Last week I searched into the relevancy of the act of self-immolation in the world today with a focus on America’s interest. This of course brought up the self-immolation of Mohamed Bouazizi in Tunisia which began the Arab Spring revolution. Again, a self-immolation happened in Tunisia March of 2013 as well as in Saudi Arabia in May of the same year. All were in protest of an over-dominating government oppressing the lower classes.
This week while doing research into the relevancy of self-immolation in today’s society,I had come to find out that this is much more common in today’s world than previously realized. In eastern Asia, Tibetan monks are known to commit self-immolation frequently. This is especially true in China. On July 20th, 2013 an 18 year old Tibetan monk set fire to himself in protest of what he felt was an oppressive Chinese government. This is surprising to me, but not so much as when I found out the news source was proud that it had been five whole weeks since this had happened. Upon further analysis, I found that there have been roughly 120 Tibetan monks light themselves on fire since February 2009.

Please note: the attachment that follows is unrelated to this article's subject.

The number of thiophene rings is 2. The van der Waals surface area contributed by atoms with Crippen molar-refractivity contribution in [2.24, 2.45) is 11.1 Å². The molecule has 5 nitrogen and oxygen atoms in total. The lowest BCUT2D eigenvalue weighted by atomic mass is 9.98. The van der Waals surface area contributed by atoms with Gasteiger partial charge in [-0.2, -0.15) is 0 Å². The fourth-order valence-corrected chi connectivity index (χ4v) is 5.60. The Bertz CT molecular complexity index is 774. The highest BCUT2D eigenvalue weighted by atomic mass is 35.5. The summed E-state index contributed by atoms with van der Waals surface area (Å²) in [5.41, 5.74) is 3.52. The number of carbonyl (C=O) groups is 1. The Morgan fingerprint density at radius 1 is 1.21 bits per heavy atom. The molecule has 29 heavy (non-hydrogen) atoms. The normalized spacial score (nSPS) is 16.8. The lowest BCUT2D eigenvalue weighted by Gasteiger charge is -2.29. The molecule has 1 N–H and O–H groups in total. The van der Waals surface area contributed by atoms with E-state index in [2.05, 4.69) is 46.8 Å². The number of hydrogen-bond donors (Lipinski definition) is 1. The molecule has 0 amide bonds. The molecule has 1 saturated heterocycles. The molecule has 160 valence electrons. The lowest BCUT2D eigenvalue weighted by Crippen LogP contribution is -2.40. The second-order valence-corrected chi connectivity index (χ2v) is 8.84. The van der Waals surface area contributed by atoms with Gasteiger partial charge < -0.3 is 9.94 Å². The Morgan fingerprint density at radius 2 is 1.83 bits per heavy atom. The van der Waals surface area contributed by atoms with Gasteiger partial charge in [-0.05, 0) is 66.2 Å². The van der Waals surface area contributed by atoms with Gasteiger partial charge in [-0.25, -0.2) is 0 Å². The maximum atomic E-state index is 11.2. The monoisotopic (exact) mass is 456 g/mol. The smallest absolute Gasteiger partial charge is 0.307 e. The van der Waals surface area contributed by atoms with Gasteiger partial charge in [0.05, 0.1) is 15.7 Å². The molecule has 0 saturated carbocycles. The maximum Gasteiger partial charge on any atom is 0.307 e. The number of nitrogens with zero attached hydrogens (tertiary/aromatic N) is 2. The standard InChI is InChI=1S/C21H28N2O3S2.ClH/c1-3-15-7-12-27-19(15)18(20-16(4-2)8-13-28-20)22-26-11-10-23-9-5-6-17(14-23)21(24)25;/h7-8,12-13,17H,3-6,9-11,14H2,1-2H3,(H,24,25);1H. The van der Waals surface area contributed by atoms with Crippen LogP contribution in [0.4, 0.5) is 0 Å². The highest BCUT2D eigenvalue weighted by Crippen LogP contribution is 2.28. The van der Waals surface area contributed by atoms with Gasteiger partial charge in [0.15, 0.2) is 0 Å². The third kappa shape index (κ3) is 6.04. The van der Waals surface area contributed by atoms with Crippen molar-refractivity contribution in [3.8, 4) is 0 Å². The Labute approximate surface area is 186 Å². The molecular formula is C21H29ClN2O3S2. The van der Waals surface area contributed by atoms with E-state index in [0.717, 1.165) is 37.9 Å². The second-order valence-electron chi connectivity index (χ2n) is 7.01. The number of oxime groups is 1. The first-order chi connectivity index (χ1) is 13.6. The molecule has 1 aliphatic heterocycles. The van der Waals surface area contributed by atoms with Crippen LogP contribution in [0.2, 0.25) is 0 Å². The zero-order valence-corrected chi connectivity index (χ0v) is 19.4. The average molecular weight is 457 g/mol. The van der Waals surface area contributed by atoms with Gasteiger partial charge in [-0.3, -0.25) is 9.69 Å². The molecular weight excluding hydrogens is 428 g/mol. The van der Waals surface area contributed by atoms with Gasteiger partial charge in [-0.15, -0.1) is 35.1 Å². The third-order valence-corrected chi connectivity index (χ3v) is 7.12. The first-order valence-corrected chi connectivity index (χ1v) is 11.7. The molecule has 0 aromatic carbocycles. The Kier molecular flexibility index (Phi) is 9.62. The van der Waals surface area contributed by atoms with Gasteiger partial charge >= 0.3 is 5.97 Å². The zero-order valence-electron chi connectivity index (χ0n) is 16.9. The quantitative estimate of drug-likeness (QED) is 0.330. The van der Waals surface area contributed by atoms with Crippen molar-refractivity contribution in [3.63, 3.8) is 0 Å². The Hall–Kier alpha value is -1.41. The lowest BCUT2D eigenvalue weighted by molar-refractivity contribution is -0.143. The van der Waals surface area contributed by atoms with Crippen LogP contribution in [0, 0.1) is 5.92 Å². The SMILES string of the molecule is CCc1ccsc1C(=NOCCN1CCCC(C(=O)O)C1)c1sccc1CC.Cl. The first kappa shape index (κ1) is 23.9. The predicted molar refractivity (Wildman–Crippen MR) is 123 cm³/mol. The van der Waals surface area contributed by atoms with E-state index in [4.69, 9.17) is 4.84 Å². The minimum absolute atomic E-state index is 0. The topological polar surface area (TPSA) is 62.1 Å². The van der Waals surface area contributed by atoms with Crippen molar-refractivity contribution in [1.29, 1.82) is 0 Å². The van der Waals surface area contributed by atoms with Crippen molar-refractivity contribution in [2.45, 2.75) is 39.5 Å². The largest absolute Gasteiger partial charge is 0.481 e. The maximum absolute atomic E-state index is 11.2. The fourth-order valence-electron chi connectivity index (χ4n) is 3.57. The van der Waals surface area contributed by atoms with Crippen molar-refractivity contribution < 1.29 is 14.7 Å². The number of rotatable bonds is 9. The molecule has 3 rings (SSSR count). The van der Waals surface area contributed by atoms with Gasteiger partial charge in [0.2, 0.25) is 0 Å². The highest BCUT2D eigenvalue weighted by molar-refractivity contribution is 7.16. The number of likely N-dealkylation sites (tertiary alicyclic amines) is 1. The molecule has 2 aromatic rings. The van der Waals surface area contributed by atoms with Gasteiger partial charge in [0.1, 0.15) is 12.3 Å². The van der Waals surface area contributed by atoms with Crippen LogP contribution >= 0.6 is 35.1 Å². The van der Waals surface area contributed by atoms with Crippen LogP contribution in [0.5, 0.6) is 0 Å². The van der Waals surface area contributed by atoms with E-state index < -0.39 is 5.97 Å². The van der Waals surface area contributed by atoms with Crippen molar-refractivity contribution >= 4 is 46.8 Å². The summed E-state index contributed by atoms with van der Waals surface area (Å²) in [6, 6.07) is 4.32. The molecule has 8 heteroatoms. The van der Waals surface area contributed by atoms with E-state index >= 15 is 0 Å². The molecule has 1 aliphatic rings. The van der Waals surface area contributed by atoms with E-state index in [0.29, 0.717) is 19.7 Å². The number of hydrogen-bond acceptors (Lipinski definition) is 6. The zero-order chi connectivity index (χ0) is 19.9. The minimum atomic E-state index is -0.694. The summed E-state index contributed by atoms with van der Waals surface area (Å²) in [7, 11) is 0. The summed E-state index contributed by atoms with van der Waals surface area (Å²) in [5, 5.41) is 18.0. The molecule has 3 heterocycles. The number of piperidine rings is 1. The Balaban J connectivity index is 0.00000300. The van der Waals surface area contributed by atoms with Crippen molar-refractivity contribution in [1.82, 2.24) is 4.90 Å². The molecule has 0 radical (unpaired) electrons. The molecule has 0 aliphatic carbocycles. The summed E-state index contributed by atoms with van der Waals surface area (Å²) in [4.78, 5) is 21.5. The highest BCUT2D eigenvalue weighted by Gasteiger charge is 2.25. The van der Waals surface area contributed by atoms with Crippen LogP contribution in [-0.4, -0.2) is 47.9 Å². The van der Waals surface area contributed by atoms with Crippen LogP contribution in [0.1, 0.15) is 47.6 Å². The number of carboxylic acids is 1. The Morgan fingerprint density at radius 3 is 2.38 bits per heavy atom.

I’d like to move my research towards finding a definitive number of how many self-immolations happened during the Vietnam conflict in protest of the oppressive anti-buddhist regime. I feel it would put the situation into perspective of exactly how oppressive the South vietnamese government was to those belonging to this religious group. It would put into perspective that aspect and point in time of the conflict. Also, I’d like to move on to researching the beginnings of self-immolation. Knowing the history of this act and how it pertained to that specific point in time, I can move on to further understanding how it relates to today’s society in both America and Vietnam.